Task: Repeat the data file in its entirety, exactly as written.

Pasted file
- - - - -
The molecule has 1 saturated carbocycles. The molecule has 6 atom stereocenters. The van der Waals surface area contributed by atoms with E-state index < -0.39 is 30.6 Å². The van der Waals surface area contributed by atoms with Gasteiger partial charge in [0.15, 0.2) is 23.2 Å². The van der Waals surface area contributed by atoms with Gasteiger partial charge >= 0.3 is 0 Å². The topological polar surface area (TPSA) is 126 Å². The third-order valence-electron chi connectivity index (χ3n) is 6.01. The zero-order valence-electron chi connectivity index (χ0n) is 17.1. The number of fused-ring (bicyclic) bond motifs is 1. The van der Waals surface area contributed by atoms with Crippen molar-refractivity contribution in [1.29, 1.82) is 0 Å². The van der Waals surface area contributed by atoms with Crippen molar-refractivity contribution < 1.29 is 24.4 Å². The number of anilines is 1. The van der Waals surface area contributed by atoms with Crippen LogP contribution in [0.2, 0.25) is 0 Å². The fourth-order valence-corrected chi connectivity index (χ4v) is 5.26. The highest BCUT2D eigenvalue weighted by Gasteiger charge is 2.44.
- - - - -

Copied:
The molecule has 1 saturated carbocycles. The molecule has 6 atom stereocenters. The van der Waals surface area contributed by atoms with E-state index < -0.39 is 30.6 Å². The van der Waals surface area contributed by atoms with Gasteiger partial charge in [0.15, 0.2) is 23.2 Å². The van der Waals surface area contributed by atoms with Gasteiger partial charge >= 0.3 is 0 Å². The topological polar surface area (TPSA) is 126 Å². The third-order valence-electron chi connectivity index (χ3n) is 6.01. The zero-order valence-electron chi connectivity index (χ0n) is 17.1. The number of fused-ring (bicyclic) bond motifs is 1. The van der Waals surface area contributed by atoms with Crippen molar-refractivity contribution in [1.29, 1.82) is 0 Å². The van der Waals surface area contributed by atoms with Crippen molar-refractivity contribution < 1.29 is 24.4 Å². The number of anilines is 1. The van der Waals surface area contributed by atoms with Crippen LogP contribution in [0.2, 0.25) is 0 Å². The fourth-order valence-corrected chi connectivity index (χ4v) is 5.26. The highest BCUT2D eigenvalue weighted by Gasteiger charge is 2.44.